B.C. Psychologist Reprimanded Over Improper Diagnosis

A North Vancouver woman in a extended court battle with her ex-partner was outraged to learn that the partner had filed a report from a psychologist diagnosing her with borderline personality disorder.   The report, which also described her as abusing alcohol and illegal drugs had been completed by her ex-partner's therapist -  who had based his diagnosis entirely on second-hand information provided by his client without ever meeting her.  

In the formal complaint which she made to the British Columbia College of Psychologists, Anglique Giles reported that veteran psychologist Timothy Clark rendered his professional opinion based on three emails provided by her ex-partner.   She said that dealing with the resulting report, which was used as evidence against her in court, was a "horrifying" and "devastating" experience.   "He was his doctor. It's just shocking, like, are you kidding me?"  she said in an interview with CBC news.   "These misconceived ideas about who I was. What was I going to do?"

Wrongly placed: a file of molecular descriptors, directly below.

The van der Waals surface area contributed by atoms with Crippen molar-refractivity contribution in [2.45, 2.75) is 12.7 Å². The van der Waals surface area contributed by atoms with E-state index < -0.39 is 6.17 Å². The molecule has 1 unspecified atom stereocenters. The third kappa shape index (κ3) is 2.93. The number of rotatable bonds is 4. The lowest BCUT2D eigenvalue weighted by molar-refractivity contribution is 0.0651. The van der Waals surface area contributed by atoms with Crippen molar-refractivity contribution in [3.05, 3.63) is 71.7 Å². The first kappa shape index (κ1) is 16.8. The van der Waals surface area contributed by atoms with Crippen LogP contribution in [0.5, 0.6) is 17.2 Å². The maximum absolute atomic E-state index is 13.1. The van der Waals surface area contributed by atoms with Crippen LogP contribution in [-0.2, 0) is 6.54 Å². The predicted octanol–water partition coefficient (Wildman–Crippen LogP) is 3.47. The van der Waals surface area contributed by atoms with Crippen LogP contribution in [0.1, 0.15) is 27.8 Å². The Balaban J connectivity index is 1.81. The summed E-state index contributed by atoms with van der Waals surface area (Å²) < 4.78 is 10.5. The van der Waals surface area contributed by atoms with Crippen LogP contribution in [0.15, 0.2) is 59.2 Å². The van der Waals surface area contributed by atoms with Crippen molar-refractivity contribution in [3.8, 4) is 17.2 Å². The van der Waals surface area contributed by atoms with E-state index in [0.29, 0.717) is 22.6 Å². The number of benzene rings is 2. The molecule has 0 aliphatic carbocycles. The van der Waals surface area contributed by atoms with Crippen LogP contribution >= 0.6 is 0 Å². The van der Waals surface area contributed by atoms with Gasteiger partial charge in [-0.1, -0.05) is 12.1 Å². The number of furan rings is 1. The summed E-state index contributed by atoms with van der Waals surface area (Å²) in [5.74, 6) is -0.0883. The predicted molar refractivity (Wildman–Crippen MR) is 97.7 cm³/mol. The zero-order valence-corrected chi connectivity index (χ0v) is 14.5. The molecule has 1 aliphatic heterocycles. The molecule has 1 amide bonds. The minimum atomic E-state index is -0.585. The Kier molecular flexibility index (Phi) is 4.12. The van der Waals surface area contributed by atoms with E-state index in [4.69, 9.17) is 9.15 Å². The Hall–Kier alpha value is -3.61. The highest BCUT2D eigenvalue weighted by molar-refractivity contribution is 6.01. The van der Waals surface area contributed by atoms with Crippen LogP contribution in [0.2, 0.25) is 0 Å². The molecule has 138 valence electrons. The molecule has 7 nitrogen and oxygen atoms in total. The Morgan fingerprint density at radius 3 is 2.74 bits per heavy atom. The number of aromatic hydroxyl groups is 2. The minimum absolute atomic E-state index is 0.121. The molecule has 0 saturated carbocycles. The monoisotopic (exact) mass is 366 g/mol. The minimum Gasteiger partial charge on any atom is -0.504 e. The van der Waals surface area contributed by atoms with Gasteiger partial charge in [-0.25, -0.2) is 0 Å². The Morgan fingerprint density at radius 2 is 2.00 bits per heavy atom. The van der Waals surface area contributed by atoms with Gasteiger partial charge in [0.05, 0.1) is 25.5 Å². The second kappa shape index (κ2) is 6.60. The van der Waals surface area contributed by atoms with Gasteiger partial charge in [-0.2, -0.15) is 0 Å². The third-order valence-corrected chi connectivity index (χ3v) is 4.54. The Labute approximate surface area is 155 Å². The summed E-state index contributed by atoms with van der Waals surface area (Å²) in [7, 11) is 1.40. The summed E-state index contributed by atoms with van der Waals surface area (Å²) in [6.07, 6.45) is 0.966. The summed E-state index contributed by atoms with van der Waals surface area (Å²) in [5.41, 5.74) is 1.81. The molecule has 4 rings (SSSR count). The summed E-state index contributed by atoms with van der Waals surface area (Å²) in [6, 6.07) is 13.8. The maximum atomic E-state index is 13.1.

In dealing with the complaint, the College concluded that Clark's actions failed to meet proper  standards for professional conduct since he provided the court with a diagnosis "without any opinion or other direct contact with her" and that he "engaged in conflicting roles."     Along with a written reprimand, Clark was ordered to write a letter of apology to Giles.   The letter she received consisted of only two sentences:   "I regret your experience. I did not intend to cause you any harm."  

Describing the letter as "a slap in the face", Giles told CBC News that "not much happened — got a letter, got a sentence. That's about all that happened."   While the College acknowledges that the letter is extremely brief,  the message of regret was considered to be sincere.   Giles is not satisfied and calls for greater oversight of B.C. psychologists.  ""The laws really do have to open up to the reality that if these doctors break the code of ethics, they need to be responsible for their actions," she told CBC News in an interview. "I don't want this to ever happen to anyone ever again."

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